We’ve learning new information Wednesday about the role lobbyists played during a key vote on sick pay ballot initiative in Orange County.

The measure was voted down by Orange County Commissioners on Sept. 11, 2012 but not before several commissioners texted with lobbyists who were against the ballot initiative.

News 13 poured through the text and Facebook messages.

So far, we discovered that Commissioner Scott Boyd was texting with two lobbyists during the Sept. 11 meeting.

Orange County Commissioners later voted not to put the paid sick time proposal on the November 2012 ballot.

Commissioner Scott Boyd began texting with Shannon Gravitte, the vice president of government and community affairs at Mears Transportation Group, at 1 a.m. on Sept. 11.

Gravitte wrote:

“Hi, r u ready for the circus tmrw?”

Boyd replied:

“Sure thing.”

Gravitte responds:

“Sure, call u in 10 mins?”

During the actual meeting at approximately 7 p.m., Boyd sent a text to Cindy with Avalon Homeowners Association.

Commissioner Boyd tells her he was:

“Trying to kill it.”

Cindy texted back:

“Please do not let the sick leave pass it will only slow job growth I am watching.”

Around 8:20 p.m, Sharon Smoley at Walt Disney World texted Boyd saying:

“Checking in. All good?”

A few hours later at 11 p.m., Boyd texted the Disney lobbyist back responding with one word:


After the proposal was voted down, Smoley texted Boyd telling him:

“If something in the lawsuit is overturned, and we do not have JT (Commissioner Jennifer Thompson) ordinance, we are vulnerable.”

Commissioner Jennifer Thompson’s text messages were not released. They may have been permanently deleted.

We’ve also learned Commissioner Ted Edwards was texting Orange County Republican Party Chairman Lew Oliver before the Sept. 11 meeting.

Oliver told Edwards via text:  

“Btw I won’t tell Teresa about this effort until 10 min before the meeting to avoid any possibility that she or the county attorney would have a chance to prepare some corrective language. I will also make sure three to four other votes even if Teresa balks for some reason (frankly I think she will be pleasantly surprised).”

Edwards replied:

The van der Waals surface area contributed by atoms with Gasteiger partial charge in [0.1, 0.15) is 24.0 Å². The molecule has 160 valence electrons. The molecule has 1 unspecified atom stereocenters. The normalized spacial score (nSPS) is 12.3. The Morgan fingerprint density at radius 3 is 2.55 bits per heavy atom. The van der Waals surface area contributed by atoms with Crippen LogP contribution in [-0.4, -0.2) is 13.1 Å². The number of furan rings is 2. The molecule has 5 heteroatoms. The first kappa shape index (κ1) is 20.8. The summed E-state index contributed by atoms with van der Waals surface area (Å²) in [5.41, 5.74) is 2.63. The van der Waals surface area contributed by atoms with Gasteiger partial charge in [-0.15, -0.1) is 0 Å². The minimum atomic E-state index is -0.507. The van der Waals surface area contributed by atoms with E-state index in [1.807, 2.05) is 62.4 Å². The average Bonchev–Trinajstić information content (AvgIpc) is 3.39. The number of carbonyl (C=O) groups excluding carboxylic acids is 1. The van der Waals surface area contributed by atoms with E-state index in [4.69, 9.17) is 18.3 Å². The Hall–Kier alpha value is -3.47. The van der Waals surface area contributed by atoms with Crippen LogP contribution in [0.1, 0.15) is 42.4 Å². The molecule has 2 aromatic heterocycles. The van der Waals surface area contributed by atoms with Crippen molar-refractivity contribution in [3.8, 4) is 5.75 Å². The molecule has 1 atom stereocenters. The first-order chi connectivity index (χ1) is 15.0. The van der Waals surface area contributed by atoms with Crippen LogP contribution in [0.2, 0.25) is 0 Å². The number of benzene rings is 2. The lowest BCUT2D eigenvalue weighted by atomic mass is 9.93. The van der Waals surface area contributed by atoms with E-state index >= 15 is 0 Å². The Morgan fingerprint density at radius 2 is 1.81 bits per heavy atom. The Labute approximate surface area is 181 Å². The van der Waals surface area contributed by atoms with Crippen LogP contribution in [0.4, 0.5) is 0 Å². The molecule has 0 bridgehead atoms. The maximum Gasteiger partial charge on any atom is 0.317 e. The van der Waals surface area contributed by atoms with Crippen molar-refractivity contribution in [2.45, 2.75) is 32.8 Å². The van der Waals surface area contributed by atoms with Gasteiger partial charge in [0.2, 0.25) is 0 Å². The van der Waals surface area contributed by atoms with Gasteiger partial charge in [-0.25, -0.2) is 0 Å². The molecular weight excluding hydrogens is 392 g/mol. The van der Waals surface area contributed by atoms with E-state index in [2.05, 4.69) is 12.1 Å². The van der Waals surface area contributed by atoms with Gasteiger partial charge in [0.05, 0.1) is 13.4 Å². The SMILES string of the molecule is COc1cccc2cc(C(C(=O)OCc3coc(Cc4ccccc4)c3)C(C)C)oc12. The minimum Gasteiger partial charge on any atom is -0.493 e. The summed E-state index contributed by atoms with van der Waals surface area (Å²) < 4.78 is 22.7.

"Thanks. Will get back with you once I have reviewed manuals tomorrow.”

Oliver told News 13 on the phone Wednesday evening that he was “looking for an excuse to kill the whole thing.”

“If Orange County established a precedent that at the whip of a group of voters, contractual relationships between employers and employees could be changed with random referendums, our economy would collapse,” said Oliver.

Oliver also said he did not do anything wrong because he was not lobbying on behalf of anyone but himself. He also said if employees do have jobs but want paid sick time, they should get a better job.

“If you want great jobs and great job security, you should do what Americans have always done, which is go to school. Work hard, work well, work honestly and move up into the jobs that provide those type of benefits,” Oliver explained.

Stephanie Porta of Organize Now helped during the petition drive setup by Citizens For A Greater Orange County.

Porta told News 13, even with Wednesday's text message release, she still feels like Orange County Government is holding back some text messages and the truth about why the ballot initiative was voted down.

“Then having nearly a month to review which text messages they wanted to realize to the public and the fact that it comes now, several months after the request. We put in the request on Sept. 12,” Porta said.

Meanwhile, the Orange County Attorney’s Office believes the text messages did not have to be made public, but decided to release them anyway because of the media.